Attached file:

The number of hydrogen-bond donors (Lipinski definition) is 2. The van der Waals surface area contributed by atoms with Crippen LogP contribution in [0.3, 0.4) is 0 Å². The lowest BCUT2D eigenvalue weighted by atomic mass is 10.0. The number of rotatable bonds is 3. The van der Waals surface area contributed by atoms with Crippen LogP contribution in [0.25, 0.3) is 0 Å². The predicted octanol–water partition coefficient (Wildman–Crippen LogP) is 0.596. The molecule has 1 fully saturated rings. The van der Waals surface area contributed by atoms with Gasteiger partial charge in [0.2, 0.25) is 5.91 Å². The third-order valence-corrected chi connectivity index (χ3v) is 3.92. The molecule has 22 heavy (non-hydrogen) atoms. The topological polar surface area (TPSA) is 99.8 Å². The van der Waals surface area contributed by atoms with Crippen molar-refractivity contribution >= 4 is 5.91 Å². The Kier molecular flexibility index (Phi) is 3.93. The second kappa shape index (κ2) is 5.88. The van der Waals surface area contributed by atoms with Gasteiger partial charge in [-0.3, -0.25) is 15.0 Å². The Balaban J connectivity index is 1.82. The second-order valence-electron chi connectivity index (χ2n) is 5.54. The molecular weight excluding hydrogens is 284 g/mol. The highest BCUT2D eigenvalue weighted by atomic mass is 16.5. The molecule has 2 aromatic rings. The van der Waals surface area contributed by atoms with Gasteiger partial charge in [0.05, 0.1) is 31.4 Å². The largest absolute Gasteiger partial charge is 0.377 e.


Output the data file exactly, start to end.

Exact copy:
The number of hydrogen-bond donors (Lipinski definition) is 2. The van der Waals surface area contributed by atoms with Crippen LogP contribution in [0.3, 0.4) is 0 Å². The lowest BCUT2D eigenvalue weighted by atomic mass is 10.0. The number of rotatable bonds is 3. The van der Waals surface area contributed by atoms with Crippen LogP contribution in [0.25, 0.3) is 0 Å². The predicted octanol–water partition coefficient (Wildman–Crippen LogP) is 0.596. The molecule has 1 fully saturated rings. The van der Waals surface area contributed by atoms with Gasteiger partial charge in [0.2, 0.25) is 5.91 Å². The third-order valence-corrected chi connectivity index (χ3v) is 3.92. The molecule has 22 heavy (non-hydrogen) atoms. The topological polar surface area (TPSA) is 99.8 Å². The van der Waals surface area contributed by atoms with Crippen molar-refractivity contribution >= 4 is 5.91 Å². The Kier molecular flexibility index (Phi) is 3.93. The second kappa shape index (κ2) is 5.88. The van der Waals surface area contributed by atoms with Gasteiger partial charge in [-0.3, -0.25) is 15.0 Å². The Balaban J connectivity index is 1.82. The second-order valence-electron chi connectivity index (χ2n) is 5.54. The molecular weight excluding hydrogens is 284 g/mol. The highest BCUT2D eigenvalue weighted by atomic mass is 16.5. The molecule has 2 aromatic rings. The van der Waals surface area contributed by atoms with Gasteiger partial charge in [0.05, 0.1) is 31.4 Å². The largest absolute Gasteiger partial charge is 0.377 e.